Women’s Tour De France Return Gains Sponsor Momentum
he first Women’s Tour De France in 33 years is gaining sponsorship momentum as Amaury Sport Organisation (ASO) sign deals with online cycling training platform Zwift and sports betting operator FDJ.
General director of the Tour de France, Christian Prudhomme, announced the return of the women’s tour in May telling the Guardian, ASO, organiser of the Tour de France, would have launched the tournament this year had the pandemic resulted in the Tokyo Olympic Games being held immediately after the men’s Tour.
The last Women’s Tour de France was held in 1989 but was discontinued due to poor revenue return.
“Today, all the women’s races that we organise lose us money,” Prudhomme said.
“If it makes money, that’s great, but it mustn’t lose money or it will end up like the Tour in the ‘80s and it will die.
“If that balance had been achieved then, we would be on our 35th women’s Tour now… the challenge is to set up a race that can live for 100 years,” he said.
Prudhomme announced the Tour, which will be called Tour de France Femmes, will be held after the men’s competition to encourage broadcasters to carry over coverage of the women’s cycling.
“We want it to follow the men’s tour, so that the majority of the channels which broadcast the men’s Tour will cover it as well,” Prudhomme said.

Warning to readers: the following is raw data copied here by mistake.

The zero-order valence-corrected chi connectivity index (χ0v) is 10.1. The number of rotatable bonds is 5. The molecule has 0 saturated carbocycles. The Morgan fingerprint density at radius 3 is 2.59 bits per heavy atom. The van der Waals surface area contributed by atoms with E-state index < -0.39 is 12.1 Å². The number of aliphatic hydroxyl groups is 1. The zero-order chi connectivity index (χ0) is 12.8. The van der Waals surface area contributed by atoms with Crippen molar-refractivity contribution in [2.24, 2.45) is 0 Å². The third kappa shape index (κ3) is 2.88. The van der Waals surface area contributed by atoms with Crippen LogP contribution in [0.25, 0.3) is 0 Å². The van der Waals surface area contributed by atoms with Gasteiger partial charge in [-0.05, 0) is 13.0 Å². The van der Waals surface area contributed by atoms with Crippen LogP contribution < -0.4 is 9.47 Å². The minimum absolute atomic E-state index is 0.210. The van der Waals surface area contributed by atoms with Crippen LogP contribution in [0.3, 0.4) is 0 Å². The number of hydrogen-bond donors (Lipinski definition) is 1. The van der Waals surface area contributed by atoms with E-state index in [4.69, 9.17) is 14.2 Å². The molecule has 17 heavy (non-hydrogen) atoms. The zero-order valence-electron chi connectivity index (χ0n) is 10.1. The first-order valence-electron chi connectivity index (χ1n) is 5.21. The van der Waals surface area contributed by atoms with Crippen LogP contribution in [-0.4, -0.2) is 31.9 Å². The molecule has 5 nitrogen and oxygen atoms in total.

Sportbusiness report ASO have signed media rights deals for the Tour de France Femmes with French public broadcaster France Télévisions and Eurovision Sport.
The Geneva-based sports arm of the European Broadcasting Union (EBU), Eurovision Sport and ASO reached an agreement to show the Tour in 54 European countries including through Denmark and Norway’s TV2, NOS in the Netherlands and RTVE in Spain.
Online cycling training platform Zwift have also signed on as the Tour’s presenting sponsor in a four-year deal with ASO.
Making a statement on the deal, Zwift chief executive and co-founder, Erin Min, said: “This is an incredibly important announcement for us as we look to build on our investment in women’s cycling and really help grow and develop the sport.”
“Building on the success of the success of the Virtual Tour de France on Zwift last year, this has been many months in the making and both Zwift and the ASO are delighted to make the dream a reality,” Min said.
Also signing a deal with the new women’s competition is French sports betting operator FDJ.
Committing to a three-year contract beginning on July 24, FDJ’s sponsorship of the Tour adds to the company’s large presence in the sport.
In women’s cycling, FDJ is a sponsor of the first women’s Paris-Roubaix race which will be held on October 2 this year and is the co-title sponsor of women’s Union Cycliste Internationale (UCI) World Tour team, FDJ Nouvelle-Aquitaine Futuroscope.
More broadly, FDJ is the co-title sponsor of men’s UCI World Tour team, Groupama-FDJ, and will sponsor the French Olympic and Paralympic Teams in Tokyo as well as sponsoring the Olympic and Paralympic Games in Paris 2024.